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Excluded by schools and referral units, then let down by the system

Seriously disturbed youngsters allowed to fall out of education by services designed to keep them engaged

Seriously disturbed youngsters allowed to fall out of education by services designed to keep them engaged

Government-commissioned research has found that difficult children expelled from pupil referral units (PRUs) or special schools are being failed by the system designed to keep them in education.

The study is critical of support for excluded teens - almost all of whom have "extreme" special needs - and their families and called for changes to the procedures for helping them when they are barred from PRUs or special schools.

Academics spent two years talking to young people, their teachers and parents and found widespread problems, including "service providers" not knowing individual pupils, difficulties in finding them a place to study and in recruiting trained and experienced staff.

Official figures show pupils with special educational needs are eight times more likely to be excluded.

The vast majority of excluded pupils with SEN are "hard to place", and the study's authors, from the universities of the West of Scotland, Edinburgh and Warwick, say this is putting pressure on local authorities, which have to find alternative provision within six days of leaving school.

Long periods without learning exacerbates their problems, as does a target-led approach to catering for those excluded, they said.

One local authority worker, when asked by the researchers if he had actually met one of his charges, said: "No, I haven't; I've met the standard", and others echoed this view.

Ofsted has found many local authorities are having difficulty meeting the six-day rule, the target to get all children back in education within a week.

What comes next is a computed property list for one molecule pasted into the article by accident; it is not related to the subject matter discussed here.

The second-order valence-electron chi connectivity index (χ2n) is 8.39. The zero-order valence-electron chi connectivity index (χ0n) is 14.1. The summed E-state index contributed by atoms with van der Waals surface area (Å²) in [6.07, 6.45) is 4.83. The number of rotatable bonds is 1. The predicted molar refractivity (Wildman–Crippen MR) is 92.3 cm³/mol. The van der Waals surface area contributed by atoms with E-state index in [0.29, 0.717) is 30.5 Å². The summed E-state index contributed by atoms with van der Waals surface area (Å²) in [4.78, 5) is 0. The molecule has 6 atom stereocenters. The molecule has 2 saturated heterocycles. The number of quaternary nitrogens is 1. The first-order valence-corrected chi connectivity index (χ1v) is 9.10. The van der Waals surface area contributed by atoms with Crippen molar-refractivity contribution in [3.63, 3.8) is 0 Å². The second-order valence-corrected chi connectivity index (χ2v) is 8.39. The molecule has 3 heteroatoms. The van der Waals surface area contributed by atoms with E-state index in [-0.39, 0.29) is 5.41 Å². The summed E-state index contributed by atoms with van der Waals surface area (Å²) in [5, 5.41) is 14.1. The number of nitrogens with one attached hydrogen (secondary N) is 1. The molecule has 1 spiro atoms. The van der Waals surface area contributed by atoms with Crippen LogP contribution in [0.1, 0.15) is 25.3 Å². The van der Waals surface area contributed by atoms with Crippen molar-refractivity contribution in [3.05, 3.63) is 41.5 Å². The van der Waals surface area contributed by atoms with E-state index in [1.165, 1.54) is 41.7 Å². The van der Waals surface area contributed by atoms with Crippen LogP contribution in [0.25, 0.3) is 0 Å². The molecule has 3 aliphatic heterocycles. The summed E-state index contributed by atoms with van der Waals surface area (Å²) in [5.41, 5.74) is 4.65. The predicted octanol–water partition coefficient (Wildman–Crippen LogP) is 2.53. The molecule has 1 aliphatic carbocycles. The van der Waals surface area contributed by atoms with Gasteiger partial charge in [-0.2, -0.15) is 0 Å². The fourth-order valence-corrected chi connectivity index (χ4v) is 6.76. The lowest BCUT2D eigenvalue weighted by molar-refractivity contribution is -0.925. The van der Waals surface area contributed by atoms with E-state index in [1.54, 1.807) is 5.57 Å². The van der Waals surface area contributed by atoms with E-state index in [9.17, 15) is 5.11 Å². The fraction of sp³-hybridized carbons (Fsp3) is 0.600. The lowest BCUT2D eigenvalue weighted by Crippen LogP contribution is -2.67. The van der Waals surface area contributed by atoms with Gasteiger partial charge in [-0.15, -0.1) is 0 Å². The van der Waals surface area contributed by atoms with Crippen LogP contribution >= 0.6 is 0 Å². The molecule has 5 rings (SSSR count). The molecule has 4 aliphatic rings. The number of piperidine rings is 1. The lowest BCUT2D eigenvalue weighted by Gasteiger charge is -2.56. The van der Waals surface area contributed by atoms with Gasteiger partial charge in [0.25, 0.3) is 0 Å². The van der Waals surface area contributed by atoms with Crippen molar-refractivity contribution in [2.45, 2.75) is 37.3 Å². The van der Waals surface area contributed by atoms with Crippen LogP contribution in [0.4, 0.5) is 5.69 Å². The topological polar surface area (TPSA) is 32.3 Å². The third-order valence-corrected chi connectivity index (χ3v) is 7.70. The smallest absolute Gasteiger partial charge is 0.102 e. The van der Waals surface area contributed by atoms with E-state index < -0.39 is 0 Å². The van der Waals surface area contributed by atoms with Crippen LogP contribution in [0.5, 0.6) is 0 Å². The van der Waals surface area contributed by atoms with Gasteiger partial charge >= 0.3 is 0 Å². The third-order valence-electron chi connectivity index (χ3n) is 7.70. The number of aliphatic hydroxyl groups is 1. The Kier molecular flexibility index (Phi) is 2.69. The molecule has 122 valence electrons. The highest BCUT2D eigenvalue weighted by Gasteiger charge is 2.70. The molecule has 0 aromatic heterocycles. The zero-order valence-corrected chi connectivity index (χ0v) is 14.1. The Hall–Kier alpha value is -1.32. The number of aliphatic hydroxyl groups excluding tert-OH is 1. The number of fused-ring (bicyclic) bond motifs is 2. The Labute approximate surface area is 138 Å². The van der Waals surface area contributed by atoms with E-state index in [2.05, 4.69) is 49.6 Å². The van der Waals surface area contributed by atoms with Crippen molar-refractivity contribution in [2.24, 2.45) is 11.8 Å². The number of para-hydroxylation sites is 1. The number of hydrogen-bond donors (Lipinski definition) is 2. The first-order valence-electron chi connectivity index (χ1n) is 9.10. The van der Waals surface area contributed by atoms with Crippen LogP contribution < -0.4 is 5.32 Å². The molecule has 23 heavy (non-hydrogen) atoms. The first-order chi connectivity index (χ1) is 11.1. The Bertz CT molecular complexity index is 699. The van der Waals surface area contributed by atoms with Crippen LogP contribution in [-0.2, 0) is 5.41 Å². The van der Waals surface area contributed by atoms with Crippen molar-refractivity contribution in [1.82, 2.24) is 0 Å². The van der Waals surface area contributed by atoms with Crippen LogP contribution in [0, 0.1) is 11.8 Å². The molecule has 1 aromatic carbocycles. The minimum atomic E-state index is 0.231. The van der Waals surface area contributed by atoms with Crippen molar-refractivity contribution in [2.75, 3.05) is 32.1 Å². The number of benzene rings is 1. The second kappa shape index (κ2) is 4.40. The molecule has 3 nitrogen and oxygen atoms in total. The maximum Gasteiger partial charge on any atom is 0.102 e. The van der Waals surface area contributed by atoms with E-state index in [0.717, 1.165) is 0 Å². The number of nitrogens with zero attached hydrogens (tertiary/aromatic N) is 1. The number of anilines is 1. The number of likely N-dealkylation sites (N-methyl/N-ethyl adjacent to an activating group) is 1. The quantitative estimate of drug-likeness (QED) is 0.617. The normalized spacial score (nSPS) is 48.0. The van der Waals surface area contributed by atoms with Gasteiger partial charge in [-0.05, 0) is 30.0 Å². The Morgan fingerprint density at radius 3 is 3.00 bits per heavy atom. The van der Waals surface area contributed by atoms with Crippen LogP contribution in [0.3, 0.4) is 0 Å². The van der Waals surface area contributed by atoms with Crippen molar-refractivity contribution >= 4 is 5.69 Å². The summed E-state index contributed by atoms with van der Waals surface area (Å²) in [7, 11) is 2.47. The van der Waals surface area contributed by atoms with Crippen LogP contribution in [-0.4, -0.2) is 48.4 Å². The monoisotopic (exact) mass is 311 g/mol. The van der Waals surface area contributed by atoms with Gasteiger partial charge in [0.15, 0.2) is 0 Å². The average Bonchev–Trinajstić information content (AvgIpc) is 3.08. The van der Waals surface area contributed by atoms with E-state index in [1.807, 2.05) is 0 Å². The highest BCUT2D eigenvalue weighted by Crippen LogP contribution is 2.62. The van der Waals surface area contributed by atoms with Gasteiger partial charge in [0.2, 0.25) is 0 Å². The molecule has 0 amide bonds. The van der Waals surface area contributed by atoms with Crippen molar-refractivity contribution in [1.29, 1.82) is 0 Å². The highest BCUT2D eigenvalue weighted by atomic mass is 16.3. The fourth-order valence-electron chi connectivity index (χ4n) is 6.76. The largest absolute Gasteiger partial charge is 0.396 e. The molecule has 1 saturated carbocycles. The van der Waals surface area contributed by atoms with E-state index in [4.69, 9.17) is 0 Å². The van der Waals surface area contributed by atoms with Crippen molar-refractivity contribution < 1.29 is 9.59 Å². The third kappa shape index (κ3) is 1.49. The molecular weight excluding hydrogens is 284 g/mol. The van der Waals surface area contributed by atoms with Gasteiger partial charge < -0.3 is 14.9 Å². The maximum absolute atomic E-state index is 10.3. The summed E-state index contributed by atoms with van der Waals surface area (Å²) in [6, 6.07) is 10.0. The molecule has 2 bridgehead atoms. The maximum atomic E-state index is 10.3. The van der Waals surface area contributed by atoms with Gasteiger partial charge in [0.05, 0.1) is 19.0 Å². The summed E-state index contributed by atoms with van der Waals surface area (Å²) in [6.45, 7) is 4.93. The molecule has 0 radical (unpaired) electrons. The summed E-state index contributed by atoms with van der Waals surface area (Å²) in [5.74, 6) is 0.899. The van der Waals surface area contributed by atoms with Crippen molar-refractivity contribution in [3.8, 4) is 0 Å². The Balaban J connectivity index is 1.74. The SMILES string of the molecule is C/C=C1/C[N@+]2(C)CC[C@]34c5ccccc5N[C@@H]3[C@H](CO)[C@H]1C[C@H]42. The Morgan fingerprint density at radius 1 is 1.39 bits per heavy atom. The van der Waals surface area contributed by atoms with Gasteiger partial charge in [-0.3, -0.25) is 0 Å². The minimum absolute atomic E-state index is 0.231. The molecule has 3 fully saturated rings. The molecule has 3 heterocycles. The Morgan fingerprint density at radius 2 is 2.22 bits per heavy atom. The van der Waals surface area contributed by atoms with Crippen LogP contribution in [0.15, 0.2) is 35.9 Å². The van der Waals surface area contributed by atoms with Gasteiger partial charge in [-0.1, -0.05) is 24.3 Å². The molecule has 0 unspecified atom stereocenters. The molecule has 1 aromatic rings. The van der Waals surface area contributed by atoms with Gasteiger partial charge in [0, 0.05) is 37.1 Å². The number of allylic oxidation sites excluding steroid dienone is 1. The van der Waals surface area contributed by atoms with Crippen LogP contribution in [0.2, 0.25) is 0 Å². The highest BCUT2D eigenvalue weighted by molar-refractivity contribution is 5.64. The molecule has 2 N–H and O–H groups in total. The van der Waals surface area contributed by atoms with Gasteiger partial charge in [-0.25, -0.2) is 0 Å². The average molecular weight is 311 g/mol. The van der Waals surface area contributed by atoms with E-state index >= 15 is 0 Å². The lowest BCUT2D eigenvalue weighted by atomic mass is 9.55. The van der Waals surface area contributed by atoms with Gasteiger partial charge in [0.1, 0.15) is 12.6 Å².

Some councils told the study it felt as if the Government had "thrown down the gauntlet", but delays in communication made it difficult to meet the target.

Most of the young people in the study lived in families where there were disruptions or difficulties, as well as the absence of a father figure.

The majority show poor attendance and had been given repeated fixed-term or permanent exclusions before, attending a large number of schools. Sending pupils to inappropriate places and the fact they had special needs were responsible for problematic behaviour.

"The catalyst for a young person's permanent exclusion was generally a violent assault on a member of staff," the study said.

"Persistent disruptive behaviour, often involving systematic bullying of younger children, instances of physical assault and damage to property were contributing factors.

"Exclusion was viewed by staff as a last resort, and as the only means of regaining control of an extremely difficult environment. Schools and families appeared to have limited capacity to mitigate the impact of the exclusion, or to plan alternatives."

Those with a history of violent, and multiple and complex behaviour were the hardest to place in other schools, the researchers found, and this put a strain on families already perceived as troubled.

The use of private tuition for six hours a week is a common interim arrangement.

Other issues included the waiting time for mental health referrals and lack of collaboration between education and social workers.

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